Lawyers Weigh in on Champion Auto Sales, LLC v. Pearl Beta Funding, LLC

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In light of the recent Champion Auto Sales, LLC et al. v Pearl Beta Funding, LLC decision, which decided that the particular MCA contract at issue “was not a usurious transaction,” deBanked spoke to a handful of lawyers, including the plaintiff’s lawyer, Amos Weinberg, to get their thoughts on the decision.  

 

Amos Weinberg

“The contract at issue in Champion Auto v. Pearl Beta Funding was really no different than the contracts reviewed over a hundred years ago by the United States Supreme Court, in Home Bond Co. v. McChesney, 239 U.S. 568 [1916], where our nation’s highest court agreed that “the transactions were really loans, with the accounts receivable transferred as collateral security,” and “[i]n so far as the contracts in question here use words fit for a contract of purchase they are mere shams and devices to cover loans of money at usurious rates of interest.” Like most patrons of funding providers, Champion Auto was a one-person company that needed immediate, overnight cash. Presiding Justice Rolando T. Acosta of the Appellate Division remarked, at the argument, that Champion was a “sophisticated” party that “knew what they were getting into.” It is therefore painfully obvious that even though the NYS Legislature criminalized and voided loans to corporations exceeding 25% interest, and even though all victims of loan sharking knew what they were getting into, the courts are loathe to be used as escape hatches for companies trying to get out of paying back loans.”

 

Nick Giuliano

Giuliano, McDonnell & Perrone, LLP

“It’s an appellate ruling a lot of people have been waiting for. It handles the usury issue in passing, almost as if it goes without saying.”

 

Kate Fisher

Hudson Cook, LLP     

“The court confirmed that under New York law, a properly structured MCA transaction is not a loan. But I want folks to focus on the ‘properly structured’ piece of that…The court’s decision did not indicate much. But it did say that based on the documentary evidence, which is the contract, that the transaction was not a loan. So it’s important for folks to understand that for [an MCA contract] not to be a loan, it needs to be properly described…this case really shows us how important the contract is.

This case does not mean that all MCA companies are all in the clear. What it means is that MCA companies with properly drafted contracts, and good practices and procedures, are not making loans.”

 

Ross Hofherr

Harris Beach, PLLC

“First of all, it was a unanimous decision by the three justices in the first department. That doesn’t always happen, so that’s a good thing. I personally would have liked to have seen more discussion out of the appellate department, but the language that’s there happens to be great for the industry. The one thing that I would caution, though, is not to interpret that all merchant cash advances are outside of transactions that would be subject to usury because it really is dependent on the language of the agreement.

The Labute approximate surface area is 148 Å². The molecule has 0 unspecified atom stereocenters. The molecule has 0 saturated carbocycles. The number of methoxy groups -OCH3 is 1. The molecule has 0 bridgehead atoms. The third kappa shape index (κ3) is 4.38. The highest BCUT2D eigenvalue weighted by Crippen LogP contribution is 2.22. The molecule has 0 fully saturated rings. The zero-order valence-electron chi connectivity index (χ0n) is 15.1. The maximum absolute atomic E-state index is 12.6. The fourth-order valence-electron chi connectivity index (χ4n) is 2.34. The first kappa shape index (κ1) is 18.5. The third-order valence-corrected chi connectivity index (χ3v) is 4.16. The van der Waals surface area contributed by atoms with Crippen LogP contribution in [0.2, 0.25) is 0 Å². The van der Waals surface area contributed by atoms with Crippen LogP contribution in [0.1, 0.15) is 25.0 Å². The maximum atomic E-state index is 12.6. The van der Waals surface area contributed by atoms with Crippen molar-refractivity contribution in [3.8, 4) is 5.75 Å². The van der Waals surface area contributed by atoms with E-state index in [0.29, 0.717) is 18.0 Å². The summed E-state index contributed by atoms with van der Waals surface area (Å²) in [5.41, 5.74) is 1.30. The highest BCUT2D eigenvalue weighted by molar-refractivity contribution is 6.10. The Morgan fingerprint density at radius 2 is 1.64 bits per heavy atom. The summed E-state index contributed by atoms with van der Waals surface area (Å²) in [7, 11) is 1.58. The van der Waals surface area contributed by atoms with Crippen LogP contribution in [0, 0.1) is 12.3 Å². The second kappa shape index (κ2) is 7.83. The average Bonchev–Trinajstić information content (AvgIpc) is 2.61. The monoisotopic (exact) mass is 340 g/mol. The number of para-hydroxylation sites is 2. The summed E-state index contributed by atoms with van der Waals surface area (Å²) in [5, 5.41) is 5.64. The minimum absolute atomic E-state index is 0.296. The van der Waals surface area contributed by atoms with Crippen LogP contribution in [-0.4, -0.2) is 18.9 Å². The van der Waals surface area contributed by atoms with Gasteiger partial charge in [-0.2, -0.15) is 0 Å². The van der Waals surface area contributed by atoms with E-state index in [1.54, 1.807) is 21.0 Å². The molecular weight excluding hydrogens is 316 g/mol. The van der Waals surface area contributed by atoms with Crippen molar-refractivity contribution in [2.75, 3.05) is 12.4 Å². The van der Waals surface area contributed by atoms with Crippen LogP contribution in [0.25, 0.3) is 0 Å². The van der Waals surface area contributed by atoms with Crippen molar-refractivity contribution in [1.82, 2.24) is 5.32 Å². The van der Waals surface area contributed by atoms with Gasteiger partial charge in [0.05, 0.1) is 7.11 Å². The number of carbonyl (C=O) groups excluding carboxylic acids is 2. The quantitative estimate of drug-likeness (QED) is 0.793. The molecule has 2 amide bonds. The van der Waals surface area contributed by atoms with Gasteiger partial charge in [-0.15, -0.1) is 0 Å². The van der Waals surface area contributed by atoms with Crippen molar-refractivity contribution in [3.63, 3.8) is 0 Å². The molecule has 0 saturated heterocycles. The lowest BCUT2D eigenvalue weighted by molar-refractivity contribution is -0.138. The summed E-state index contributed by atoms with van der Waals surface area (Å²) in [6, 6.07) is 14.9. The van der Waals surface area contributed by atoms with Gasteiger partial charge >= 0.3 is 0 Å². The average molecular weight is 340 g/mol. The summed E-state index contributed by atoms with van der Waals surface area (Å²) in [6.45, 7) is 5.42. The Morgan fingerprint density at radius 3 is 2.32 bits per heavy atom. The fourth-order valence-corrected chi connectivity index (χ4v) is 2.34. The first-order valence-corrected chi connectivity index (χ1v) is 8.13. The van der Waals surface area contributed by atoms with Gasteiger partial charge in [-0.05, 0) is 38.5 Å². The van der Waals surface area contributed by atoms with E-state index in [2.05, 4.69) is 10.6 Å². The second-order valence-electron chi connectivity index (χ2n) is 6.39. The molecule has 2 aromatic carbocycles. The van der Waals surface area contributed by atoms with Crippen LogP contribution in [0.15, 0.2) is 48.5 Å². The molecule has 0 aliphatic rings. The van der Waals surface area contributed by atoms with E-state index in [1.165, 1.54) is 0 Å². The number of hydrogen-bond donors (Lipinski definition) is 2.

[The decision] is a great tool in the arsenal, but I don’t see it as the tool that is going to prevent challenges.”       

 

Catherine Brennan

Hudson Cook, LLP  

“This is a very important decision because New York State has a high volume of merchant cash advance companies…so having favorable case law in New York is great for the industry.”  

 

Jamie Polon

Mavrides, Moyal, Packman, Sadkin

“I am very pleased with the outcome. There are more cases [to be decided], but this is very beneficial. It’s a win for the industry and I hope to see other decisions go in the favor of the advance industry.”

 

Richard Lafont

Platzer, Swergold, Levine, Goldberg, Katz & Jaslow, LLP

“The impact of the Champion decision was direct. We represent several MCA clients and we have a number of cases where Amos Weinberg is representing the merchant. And in one of our cases where a motion to open up a default judgment is at issue, the judge’s law clerk directly emailed us and wants to conference the case based on the Champion Auto Sales decision.”

[Lafont also pointed out that even though it was a short decision, one of its two citations was to Feld v Apple Bank for Sav., which deals with overdraft protection and has interesting parallels to MCA.]

 

Morgan Grossman

Platzer, Swergold, Levine, Goldberg, Katz & Jaslow, LLP

“Based on the email we just received from the court clerk today, this decision could expedite [future] litigation, and it could decrease certain attorney’s fees for a lot of MCA companies involved in this litigation.”

 

Last modified: March 22, 2018

Category: Legal Briefs


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